The issue of Colombian refugees in Ecuador is a unique one, with a unique set of problems. In most refugee situations, the UNHCR has refugee camps, or “tent cities” set up to receive the refugees. These camps have the facilities and resources to address most of the needs of a refugee, and provide tents as temporary and immediate housing, food, and medical attention as needed. Unique to the Colombia situation, the UNHCR does not have refugee camps set up to receive the refugees filtering across the borders of Ecuador, Venezuela, and Panama. Fleeing Colombians must make it on their own, settling in unofficial and unsupported camps as they do in the jungles of Venezuela, or in large cities such as Quito, Ecuador.
Once here, Colombians face the challenge of establishing themselves in Ecuador, a struggle that can extend years after their initial arrival. They face discrimination in the work place based on age and nationality, making finding a steady job one of the biggest challenges. Though many worked in professional, blue-collar jobs in Colombia, few companies are willing to hire men and women forty and up, especially men and women with refugee visas. Former bankers and economists can rarely find the same type of work, instead finding jobs as waiters or taking in laundry if they are lucky.
This means that many refugees seek a loan to help them start their own small business endeavor, and avoid the difficulties of the Ecuadorian job market. Unfortunately, banks rarely lend to anyone who hasn’t been nationalized, a costly process that most refugees avoid because to nationalize is to lose all the protections offered by a refugee visa.
Quito is not an optimal place for Colombian refugees; due to its proximity to the Colombian border many refugees find that their problems very easily follow them here. Standing in a food assistance line, a refugee runs the risk of running into the same person who killed their brother in Colombia, standing in the same line and getting the same assistance. For this reason many Colombians fear association with other Colombians here in Quito, as a familiar face means it’s time to run once again. Families that have been living in relative comfort for nine years here in Ecuador have had to uproot their lives and flee, and all refugees live with the knowledge that danger could arise at a moments notice.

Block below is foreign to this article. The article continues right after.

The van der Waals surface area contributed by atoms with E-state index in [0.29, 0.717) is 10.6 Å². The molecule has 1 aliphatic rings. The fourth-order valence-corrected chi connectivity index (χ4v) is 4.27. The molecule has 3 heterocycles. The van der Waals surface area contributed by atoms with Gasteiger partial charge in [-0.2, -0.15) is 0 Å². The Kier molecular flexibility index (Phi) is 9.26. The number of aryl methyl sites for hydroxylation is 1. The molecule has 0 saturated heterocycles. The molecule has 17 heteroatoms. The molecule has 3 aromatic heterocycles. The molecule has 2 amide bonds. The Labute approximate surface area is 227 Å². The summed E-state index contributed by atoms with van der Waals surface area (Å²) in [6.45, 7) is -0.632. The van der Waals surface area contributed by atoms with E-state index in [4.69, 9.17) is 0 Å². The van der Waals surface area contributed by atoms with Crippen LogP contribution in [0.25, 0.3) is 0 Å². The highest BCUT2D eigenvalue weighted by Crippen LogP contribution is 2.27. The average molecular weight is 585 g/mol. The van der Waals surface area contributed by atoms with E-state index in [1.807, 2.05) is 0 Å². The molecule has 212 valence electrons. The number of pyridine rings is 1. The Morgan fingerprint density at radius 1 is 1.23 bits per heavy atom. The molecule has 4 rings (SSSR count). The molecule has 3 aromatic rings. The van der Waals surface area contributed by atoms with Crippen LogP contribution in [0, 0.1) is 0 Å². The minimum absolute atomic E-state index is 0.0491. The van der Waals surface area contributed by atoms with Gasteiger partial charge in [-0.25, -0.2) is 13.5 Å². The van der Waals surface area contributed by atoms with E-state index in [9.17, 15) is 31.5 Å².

The people who come to Quito are usually average citizens who got caught in the middle of the now 60-year Colombian conflict. They had land, sons, or status that attracted the attention of the FARC, paramilitary, or guerrilla forces, and in response to death threats or death attempts, had to leave the country. They do not come here with an aid agency, but usually have gathered a few belongings and left with a days notice, coming here alone or with their family depending on the scope of the threat. A large percentage of Colombians in Ecuador are what are know as “economic migrants,” farmers displaced from their land due to the effects of Plan Colombia, a U.S. sponsored initiative that works to destroy cocaine crops, and in the process contaminates neighboring farmlands. Though many refugees are living in situations of extreme danger here, constantly changing location to avoid the daily threats of aggressors who followed them from Colombia, third-country resettlement is especially difficult for Colombians in Ecuador, based on the scope of the crisis and the standards Ecuador uses in approving refugee visas. To be considered for resettlement, a Ecuadorian-recognized refugee must make a new testimony and practically relive the registration process, and all this just to determine if they qualify as a refugee by international standards. Thus is born the “invisible crisis” of Colombian refugees in Ecuador; an unheard population with neither the means to move forward nor to get out.